Please use this identifier to cite or link to this item:
Title: Aorta macrophage inflammatory and epigenetic changes in a murine model of obstructive sleep apnea: Potential role of CD36
Author: Cortese, Rene
Gileles-Hillel, Alex
Khalyfa, Abdelnaby
Almendros López, Isaac
Akbarpour, Mahzad
Khalyfa, Khalyfa, Ahamed A.
Qiao, Zhuanhong
Garcia, Tzintzuni
Andrade, Jorge
Gozal, David
Keywords: Síndromes d'apnea del son
Oxigen en l'organisme
Malalties cardiovasculars
Sleep apnea syndromes
Oxygen in the body
Cardiovascular diseases
Issue Date: 27-Feb-2017
Publisher: Nature Publishing Group
Abstract: Obstructive sleep apnea (OSA) affects 8-10% of the population, is characterized by chronic intermittent hypoxia (CIH), and causally associates with cardiovascular morbidities. In CIH-exposed mice, closely mimicking the chronicity of human OSA, increased accumulation and proliferation of pro-inflammatory metabolic M1-like macrophages highly expressing CD36, emerged in aorta. Transcriptomic and MeDIP-seq approaches identified activation of pro-atherogenic pathways involving a complex interplay of histone modifications in functionally-relevant biological pathways, such as inflammation and oxidative stress in aorta macrophages. Discontinuation of CIH did not elicit significant improvements in aorta wall macrophage phenotype. However, CIH-induced aorta changes were absent in CD36 knockout mice, Our results provide mechanistic insights showing that CIH exposures during sleep in absence of concurrent pro-atherogenic settings (i.e., genetic propensity or dietary manipulation) lead to the recruitment of CD36(+)high macrophages to the aortic wall and trigger atherogenesis. Furthermore, long-term CIH-induced changes may not be reversible with usual OSA treatment.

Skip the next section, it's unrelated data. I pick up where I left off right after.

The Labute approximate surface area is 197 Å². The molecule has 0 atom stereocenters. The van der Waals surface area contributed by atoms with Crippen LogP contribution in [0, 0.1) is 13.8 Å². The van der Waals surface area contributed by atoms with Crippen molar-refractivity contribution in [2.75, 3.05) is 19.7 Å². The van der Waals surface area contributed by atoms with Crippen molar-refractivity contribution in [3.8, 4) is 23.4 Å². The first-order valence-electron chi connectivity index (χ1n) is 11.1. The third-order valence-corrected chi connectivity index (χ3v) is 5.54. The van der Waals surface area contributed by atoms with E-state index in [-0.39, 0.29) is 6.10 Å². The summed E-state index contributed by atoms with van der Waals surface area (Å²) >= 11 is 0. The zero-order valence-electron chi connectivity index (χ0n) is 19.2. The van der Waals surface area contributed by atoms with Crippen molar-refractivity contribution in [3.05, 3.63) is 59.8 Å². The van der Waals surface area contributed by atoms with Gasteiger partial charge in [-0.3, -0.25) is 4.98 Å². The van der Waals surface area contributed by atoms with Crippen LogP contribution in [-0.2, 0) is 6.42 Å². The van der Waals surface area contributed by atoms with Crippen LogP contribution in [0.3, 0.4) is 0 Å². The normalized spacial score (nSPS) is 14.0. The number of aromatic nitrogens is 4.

Note: Reproducció del document publicat a:
It is part of: Scientific Reports, 2017, vol. 7, p. 43648
Related resource:
ISSN: 2045-2322
Appears in Collections:Articles publicats en revistes (Biomedicina)

Files in This Item:
File Description SizeFormat 
678321.pdf1.81 MBAdobe PDFView/Open

This item is licensed under a Creative Commons License Creative Commons